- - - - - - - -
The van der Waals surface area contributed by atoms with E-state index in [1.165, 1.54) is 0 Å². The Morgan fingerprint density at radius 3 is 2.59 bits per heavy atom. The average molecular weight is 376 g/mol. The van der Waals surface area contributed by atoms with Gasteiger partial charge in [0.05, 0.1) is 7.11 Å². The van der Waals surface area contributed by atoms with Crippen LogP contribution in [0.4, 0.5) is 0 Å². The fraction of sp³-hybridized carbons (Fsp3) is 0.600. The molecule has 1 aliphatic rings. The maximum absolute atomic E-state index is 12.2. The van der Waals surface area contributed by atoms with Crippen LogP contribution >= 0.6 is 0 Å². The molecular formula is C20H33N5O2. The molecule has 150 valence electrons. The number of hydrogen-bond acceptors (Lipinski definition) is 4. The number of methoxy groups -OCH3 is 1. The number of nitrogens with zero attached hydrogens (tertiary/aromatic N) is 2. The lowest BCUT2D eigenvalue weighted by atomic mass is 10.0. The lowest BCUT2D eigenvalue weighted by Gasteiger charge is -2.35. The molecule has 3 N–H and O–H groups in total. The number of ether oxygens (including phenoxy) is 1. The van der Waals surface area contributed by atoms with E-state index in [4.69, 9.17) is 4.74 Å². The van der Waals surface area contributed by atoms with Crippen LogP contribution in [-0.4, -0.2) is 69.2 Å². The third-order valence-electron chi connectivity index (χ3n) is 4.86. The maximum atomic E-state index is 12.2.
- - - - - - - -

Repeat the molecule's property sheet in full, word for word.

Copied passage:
The van der Waals surface area contributed by atoms with E-state index in [1.165, 1.54) is 0 Å². The Morgan fingerprint density at radius 3 is 2.59 bits per heavy atom. The average molecular weight is 376 g/mol. The van der Waals surface area contributed by atoms with Gasteiger partial charge in [0.05, 0.1) is 7.11 Å². The van der Waals surface area contributed by atoms with Crippen LogP contribution in [0.4, 0.5) is 0 Å². The fraction of sp³-hybridized carbons (Fsp3) is 0.600. The molecule has 1 aliphatic rings. The maximum absolute atomic E-state index is 12.2. The van der Waals surface area contributed by atoms with Crippen LogP contribution >= 0.6 is 0 Å². The molecular formula is C20H33N5O2. The molecule has 150 valence electrons. The number of hydrogen-bond acceptors (Lipinski definition) is 4. The number of methoxy groups -OCH3 is 1. The number of nitrogens with zero attached hydrogens (tertiary/aromatic N) is 2. The lowest BCUT2D eigenvalue weighted by atomic mass is 10.0. The lowest BCUT2D eigenvalue weighted by Gasteiger charge is -2.35. The molecule has 3 N–H and O–H groups in total. The number of ether oxygens (including phenoxy) is 1. The van der Waals surface area contributed by atoms with E-state index in [4.69, 9.17) is 4.74 Å². The van der Waals surface area contributed by atoms with Crippen LogP contribution in [-0.4, -0.2) is 69.2 Å². The third-order valence-electron chi connectivity index (χ3n) is 4.86. The maximum atomic E-state index is 12.2.